Radiation protection serves the purpose of protecting the staff, the population and the areas surrounding nuclear plants against ionising radiation. The key aspects here are radiation measurement technology and radioanalytical work.
Although many insights have been gained through radiation biology research, many ambiguities still remain. Nevertheless, ENSI, in cooperation with other international organisations, is working towards closing these knowledge gaps.
Ionising radiation can cause sicknesses. In order to protect the population and personnel working in nuclear installations from these harmful effects, it must be possible to measure radiation doses at any time and as accurately as possible.
There is no question in radiation biology that the severity of sickness increases at high doses. Nevertheless, it is important when considering everyday radiation protection to be able to estimate the risk of a mutation of the genetic material, and thus the risk of cancer, even in the low dose range.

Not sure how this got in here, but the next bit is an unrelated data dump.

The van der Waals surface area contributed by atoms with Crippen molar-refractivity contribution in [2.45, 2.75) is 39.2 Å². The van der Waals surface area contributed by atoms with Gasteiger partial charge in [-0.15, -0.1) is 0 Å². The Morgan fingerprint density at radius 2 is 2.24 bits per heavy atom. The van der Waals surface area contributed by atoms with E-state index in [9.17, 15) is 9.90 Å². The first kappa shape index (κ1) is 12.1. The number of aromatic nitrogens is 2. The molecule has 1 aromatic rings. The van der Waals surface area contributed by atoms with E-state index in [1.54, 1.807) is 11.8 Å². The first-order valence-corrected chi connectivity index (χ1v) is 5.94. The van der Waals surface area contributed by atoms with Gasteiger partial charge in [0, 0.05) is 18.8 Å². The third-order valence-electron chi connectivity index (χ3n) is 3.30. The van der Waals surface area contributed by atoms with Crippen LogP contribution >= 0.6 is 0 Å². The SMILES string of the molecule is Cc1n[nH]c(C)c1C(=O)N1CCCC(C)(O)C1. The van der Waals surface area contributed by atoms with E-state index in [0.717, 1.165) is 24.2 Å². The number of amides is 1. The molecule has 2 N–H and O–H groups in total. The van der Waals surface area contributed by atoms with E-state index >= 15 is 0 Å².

With high doses, the severity of the radiation effect increases beyond that of a threshold dose. While the chances of survival up to a certain radiation exposure remain unaffected, very high doses, such as those measured on the Chernobyl site after the reactor accident, will lead to death within a very short time period.
The discovery of X-rays triggered an explosion of interest. The euphoria was, however, tempered as more and more information became known about the side effects. Radiation biology examines how radiation acts on cells and tissues.
The reactor pressure vessel is enclosed by the containment as the third barrier. This consists of a steel primary containment and a concrete secondary containment.
With its pipelines, shut-off valves and other components, the cooling circuit, together with the reactor pressure vessel, is the second barrier for trapping radioactive substances
The reactor pressure vessel, together with the water’s cooling circuit, is the second barrier for trapping radioactive substances.
The fuel pellets are filled into metal tubes. Together with the nuclear fuel matrix, the cladding tubes are the first barrier for trapping radioactive substances in nuclear power plants.